Say what you want about the effects of American imperialism in the region. Nobody – certainly not here – is going to debate that.

But when we are looking at the title picture, and the answer is “without governments, we wouldn’t have terror,” you are mischaracterizing the enemy of Islam. It isn’t capitalism, like it is for Marxists. It isn’t democracy, like it is for Communists.

It’s the kafir. It’s people who aren’t Islamic.

So to suggest that if only governments went away, terrorism would go away, is in my opinion, dangerously naïve, and it simply does not address the real threat Islam in particular poses to the Western world. And if the West falls, the far-East won’t be far behind. Radical Islam is an existential threat, not a government threat. We aren’t seeing James Bond terroristic activities. They aren’t bombing MI-6. They’re nail-bombing children at an Arianna Grande concert. They’re mowing down people with diesel’s just trying to enjoy New Years in France. They’re operating pedophile rings in England and Germany, and generally are acting with little to no conscience towards their host cultures and nations. It is so obvious to me that their enemy isn’t a particular government, or government in general, like it is with Anarchy. Islam doesn’t see kafir as human, it seems. At least, if what is happening in Europe by radicals is any indication.

Some of the other responses I got were along the lines of (again, I’m paraphrasing and shortening responses, if only to keep people anonymous – I’m not attacking people here, certainly not friends and philosophical allies) “use weapons to protect yourself,” “move to a new area,” “hire body guards,” etc…And other things along these lines.

With the “use weapons” response, yes of course. Having your own cache of firearms, home security systems, and maybe a cannon will keep some run-of-the-mill crooks and robbers at bay.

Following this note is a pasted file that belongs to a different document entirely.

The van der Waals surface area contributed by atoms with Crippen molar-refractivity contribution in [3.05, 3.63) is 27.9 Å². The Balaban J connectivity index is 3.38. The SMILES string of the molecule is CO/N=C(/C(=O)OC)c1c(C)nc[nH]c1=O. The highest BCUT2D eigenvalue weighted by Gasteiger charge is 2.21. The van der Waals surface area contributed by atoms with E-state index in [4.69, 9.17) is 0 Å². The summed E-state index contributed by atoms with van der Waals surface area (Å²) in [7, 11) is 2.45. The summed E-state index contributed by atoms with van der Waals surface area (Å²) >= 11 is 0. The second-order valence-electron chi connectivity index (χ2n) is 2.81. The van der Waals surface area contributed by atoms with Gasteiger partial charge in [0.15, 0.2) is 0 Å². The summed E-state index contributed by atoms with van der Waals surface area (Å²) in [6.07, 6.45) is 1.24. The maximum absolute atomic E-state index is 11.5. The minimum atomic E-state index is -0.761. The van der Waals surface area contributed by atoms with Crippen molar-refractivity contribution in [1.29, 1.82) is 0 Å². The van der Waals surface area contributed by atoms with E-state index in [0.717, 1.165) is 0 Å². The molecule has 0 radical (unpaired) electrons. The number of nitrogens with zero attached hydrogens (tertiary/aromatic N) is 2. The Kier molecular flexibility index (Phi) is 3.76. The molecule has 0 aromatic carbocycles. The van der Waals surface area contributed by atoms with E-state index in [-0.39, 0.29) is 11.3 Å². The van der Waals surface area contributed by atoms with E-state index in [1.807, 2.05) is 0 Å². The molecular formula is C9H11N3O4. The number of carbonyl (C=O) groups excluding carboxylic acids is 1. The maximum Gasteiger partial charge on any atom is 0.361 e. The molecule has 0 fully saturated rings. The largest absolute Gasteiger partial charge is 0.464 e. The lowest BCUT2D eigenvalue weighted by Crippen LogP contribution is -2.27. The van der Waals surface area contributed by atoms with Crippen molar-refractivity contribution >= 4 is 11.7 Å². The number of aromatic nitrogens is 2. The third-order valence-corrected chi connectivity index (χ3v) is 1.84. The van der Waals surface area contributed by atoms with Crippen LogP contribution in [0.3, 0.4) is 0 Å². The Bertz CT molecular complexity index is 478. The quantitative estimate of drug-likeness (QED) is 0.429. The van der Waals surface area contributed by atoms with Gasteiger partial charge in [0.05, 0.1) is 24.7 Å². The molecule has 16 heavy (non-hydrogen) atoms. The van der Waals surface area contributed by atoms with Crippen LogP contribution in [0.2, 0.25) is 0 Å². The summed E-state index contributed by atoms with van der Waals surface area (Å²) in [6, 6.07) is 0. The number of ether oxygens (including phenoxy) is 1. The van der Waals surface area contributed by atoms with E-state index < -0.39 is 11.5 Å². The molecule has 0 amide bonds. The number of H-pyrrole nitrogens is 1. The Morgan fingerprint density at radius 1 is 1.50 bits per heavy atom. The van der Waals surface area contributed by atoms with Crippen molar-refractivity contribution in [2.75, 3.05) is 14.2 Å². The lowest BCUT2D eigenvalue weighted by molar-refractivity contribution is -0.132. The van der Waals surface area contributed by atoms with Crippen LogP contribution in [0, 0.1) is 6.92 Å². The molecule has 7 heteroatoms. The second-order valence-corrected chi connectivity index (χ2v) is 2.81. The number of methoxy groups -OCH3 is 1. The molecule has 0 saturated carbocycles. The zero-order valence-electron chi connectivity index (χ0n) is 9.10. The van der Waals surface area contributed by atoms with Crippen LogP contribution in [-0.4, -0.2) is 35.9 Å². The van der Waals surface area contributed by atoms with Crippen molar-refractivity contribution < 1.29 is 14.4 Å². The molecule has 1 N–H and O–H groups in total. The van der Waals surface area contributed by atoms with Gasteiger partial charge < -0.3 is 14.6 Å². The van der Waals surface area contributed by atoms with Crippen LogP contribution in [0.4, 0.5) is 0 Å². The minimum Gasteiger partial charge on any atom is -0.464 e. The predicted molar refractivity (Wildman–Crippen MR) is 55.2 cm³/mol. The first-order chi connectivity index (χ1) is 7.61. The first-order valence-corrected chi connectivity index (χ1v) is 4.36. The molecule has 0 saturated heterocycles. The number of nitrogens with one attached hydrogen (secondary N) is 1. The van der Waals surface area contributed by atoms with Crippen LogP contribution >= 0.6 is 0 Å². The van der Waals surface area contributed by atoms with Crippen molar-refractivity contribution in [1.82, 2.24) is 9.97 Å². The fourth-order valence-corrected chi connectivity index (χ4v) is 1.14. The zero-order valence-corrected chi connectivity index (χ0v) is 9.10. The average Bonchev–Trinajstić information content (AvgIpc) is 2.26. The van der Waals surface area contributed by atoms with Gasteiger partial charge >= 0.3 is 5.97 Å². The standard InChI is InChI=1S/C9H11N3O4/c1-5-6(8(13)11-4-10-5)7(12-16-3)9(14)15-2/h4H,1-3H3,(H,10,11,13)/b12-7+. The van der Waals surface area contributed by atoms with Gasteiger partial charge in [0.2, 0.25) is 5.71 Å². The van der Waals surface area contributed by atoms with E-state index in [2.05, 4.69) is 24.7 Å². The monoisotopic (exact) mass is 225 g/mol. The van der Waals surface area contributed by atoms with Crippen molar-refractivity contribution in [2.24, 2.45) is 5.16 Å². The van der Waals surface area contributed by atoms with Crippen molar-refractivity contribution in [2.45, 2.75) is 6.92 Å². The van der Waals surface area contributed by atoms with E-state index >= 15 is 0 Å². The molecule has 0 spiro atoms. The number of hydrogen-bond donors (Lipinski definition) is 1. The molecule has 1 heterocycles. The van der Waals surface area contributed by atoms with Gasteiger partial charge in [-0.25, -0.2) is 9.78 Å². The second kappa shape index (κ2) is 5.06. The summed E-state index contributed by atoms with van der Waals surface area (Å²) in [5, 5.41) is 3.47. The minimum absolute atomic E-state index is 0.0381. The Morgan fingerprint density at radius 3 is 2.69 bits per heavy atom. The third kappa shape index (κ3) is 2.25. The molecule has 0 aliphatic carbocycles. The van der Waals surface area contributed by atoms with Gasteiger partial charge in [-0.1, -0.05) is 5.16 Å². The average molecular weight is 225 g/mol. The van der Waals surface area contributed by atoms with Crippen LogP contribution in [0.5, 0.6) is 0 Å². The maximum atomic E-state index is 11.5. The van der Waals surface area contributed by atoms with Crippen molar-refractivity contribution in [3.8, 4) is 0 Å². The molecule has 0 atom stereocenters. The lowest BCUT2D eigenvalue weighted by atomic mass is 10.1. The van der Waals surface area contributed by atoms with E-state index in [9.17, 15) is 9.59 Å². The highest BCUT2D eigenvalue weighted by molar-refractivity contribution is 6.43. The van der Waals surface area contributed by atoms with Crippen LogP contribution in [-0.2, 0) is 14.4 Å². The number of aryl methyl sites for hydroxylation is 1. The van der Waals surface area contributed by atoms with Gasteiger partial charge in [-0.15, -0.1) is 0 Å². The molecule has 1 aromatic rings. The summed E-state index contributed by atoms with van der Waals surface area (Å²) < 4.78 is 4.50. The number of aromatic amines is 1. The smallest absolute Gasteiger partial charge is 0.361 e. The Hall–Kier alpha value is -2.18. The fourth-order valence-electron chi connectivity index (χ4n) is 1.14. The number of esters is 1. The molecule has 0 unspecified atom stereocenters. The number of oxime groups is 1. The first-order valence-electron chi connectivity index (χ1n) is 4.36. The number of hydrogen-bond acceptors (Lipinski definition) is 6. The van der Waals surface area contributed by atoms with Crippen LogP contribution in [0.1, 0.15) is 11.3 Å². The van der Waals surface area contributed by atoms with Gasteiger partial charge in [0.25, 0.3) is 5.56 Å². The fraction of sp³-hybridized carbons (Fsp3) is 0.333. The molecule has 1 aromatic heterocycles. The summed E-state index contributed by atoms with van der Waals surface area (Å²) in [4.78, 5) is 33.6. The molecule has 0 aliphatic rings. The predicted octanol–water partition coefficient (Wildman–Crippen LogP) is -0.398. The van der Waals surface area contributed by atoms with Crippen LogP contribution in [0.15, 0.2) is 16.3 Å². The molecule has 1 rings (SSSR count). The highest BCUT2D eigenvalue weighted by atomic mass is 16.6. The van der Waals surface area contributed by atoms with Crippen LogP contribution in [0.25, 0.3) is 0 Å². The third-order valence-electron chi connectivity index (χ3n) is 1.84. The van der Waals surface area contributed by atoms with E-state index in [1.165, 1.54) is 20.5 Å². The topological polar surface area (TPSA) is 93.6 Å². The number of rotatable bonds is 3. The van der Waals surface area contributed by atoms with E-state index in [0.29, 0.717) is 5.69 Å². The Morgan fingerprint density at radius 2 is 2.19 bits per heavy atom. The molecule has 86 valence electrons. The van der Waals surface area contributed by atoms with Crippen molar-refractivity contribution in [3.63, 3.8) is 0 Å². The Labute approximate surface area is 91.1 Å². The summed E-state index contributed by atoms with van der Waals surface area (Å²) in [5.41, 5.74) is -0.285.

But ISIS, Al-Qaeda, and other groups are fully-funded, fully-trained, and fully-stocked private religious militaries hell bent on seeing the kafir dead, or enslaved. Are you ready to battle that? Do you have the funds necessary to stock and train your own pmc, in case of an attack? And even then, let’s assume you do. If you set your borders only around your own house, regardless of what money and troops you have your disposal, allowing people who want you dead that close means they will succeed, one way or the other. Instead, you would need borders that are far removed from your own personal property so that the distance alone is another battle they would have to fight to kill you. Do you have that much land? Can you pay for your pmc to patrol that much territory?

I don’t. I likely never will. Remember, actual militaries, and entire government budgets are wasted trying to combat these people, and they can’t do it. Will you be successful? Be honest.

Yes, of course, I want my people in ancapistan armed and trained. But remember, this particular threat doesn’t care if you leave them alone. That is just an excuse for them to not leave you alone.

Another response was something along the lines of “just pack up and move.” Sure, that is always an option. But I think of a million reasons why somebody might not find that necessarily feasible. What if you have a family? Is constant wandering good for your spouse, or your kids? What if you are old, or physically incapable of moving? Is that how death comes to the aged, in this kind of ancapistan? We no longer have death by “age-related diseases,” but “age-related massacre?” “Oh, here come the religious extremists. Well, I’ve lived a long and good life. I’ll just wait here on my chair until they come knocking to behead me. Good bye everyone!”

*facepalm*

We aren’t going to win people over like this.

Another response was hire body guards, and for that one, the same answers as the “use weapons” answer work here too. Again, these things cost. Do you have the money? And more specifically, how much would a sizeable amount of quality trained body guards or protective service cost to maintain? Have you crunched the numbers? I haven’t run the numbers, but I did a quick google search, and what do you know, it ain’t cheap to have just a few body guards, much less your own sizeable force.